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PLoS One. 2016 Feb 25;11(2):e0149085. doi: 10.1371/journal.pone.0149085. eCollection 2016.

Electroencephalographic Patterns in Chronic Pain: A Systematic Review of the Literature.

Author information

1
Graduate Program on Medicine and Health, School of Medicine, Federal University of Bahia, Salvador-BA, Brazil.
2
Laboratory of Functional Electrostimulation, Institute of Health Sciences, Federal University of Bahia, Salvador-BA, Brazil.
3
Research Institute on Health Sciences, University of Balearic Islands, Palma de Majorca, Spain.
4
Department of Speech-Language Therapy & Audiology, Institute of Health Sciences, Federal University of Bahia, Salvador-BA, Brazil.
5
Institute of Physics, Federal University of Bahia, Salvador-BA, Brazil.
6
Graduate and Research Program, Bahiana School of Medicine and Public Health, Salvador-BA, Brazil.

Abstract

The main objective of this study is to review and summarize recent findings on electroencephalographic patterns in individuals with chronic pain. We also discuss recent advances in the use of quantitative Electroencephalography (qEEG) for the assessment of pathophysiology and biopsychosocial factors involved in its maintenance over time. Data collection took place from February 2014 to July 2015 in PubMed, SciELO and PEDro databases. Data from cross-sectional studies and longitudinal studies, as well as clinical trials involving chronic pain participants were incorporated into the final analysis. Our primary findings related to chronic pain were an increase of theta and alpha EEG power at rest, and a decrease in the amplitude of evoked potentials after sensory stimulation and cognitive tasks. This review suggests that qEEG could be considered as a simple and objective tool for the study of brain mechanisms involved in chronic pain, as well as for identifying the specific characteristics of chronic pain condition. In addition, results show that qEEG probably is a relevant outcome measure for assessing changes in therapeutic studies.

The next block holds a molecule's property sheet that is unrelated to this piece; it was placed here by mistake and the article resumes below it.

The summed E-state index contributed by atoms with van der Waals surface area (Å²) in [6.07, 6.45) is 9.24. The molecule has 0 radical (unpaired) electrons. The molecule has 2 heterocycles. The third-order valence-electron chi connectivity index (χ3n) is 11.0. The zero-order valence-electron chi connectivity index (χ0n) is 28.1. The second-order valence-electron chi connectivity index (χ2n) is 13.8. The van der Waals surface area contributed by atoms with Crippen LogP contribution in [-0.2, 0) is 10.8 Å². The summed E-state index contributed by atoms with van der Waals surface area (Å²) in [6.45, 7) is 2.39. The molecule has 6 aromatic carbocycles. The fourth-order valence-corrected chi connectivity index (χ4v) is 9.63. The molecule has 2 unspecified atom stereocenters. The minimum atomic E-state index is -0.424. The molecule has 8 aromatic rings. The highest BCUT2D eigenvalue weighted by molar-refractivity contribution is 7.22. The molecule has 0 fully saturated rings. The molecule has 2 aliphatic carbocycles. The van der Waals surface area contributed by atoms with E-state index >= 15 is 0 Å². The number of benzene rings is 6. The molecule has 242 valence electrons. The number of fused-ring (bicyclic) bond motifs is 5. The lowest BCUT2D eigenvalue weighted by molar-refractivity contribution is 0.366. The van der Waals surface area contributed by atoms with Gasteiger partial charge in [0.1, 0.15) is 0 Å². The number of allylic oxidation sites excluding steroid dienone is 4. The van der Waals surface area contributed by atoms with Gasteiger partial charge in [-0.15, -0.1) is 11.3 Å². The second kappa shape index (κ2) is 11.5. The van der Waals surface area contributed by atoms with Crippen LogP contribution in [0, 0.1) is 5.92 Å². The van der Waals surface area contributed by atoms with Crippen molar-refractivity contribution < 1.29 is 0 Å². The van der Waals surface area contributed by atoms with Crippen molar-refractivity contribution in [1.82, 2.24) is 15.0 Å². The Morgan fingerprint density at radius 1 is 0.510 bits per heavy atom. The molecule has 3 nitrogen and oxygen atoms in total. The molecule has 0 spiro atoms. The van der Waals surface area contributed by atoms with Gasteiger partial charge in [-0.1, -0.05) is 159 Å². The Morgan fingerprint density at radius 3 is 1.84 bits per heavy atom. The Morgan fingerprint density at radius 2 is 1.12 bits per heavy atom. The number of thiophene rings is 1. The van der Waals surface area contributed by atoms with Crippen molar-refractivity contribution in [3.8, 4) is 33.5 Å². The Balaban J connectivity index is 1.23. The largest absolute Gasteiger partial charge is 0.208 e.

PMID:
26914356
PMCID:
PMC4767709
DOI:
10.1371/journal.pone.0149085
[Indexed for MEDLINE]
Free PMC Article

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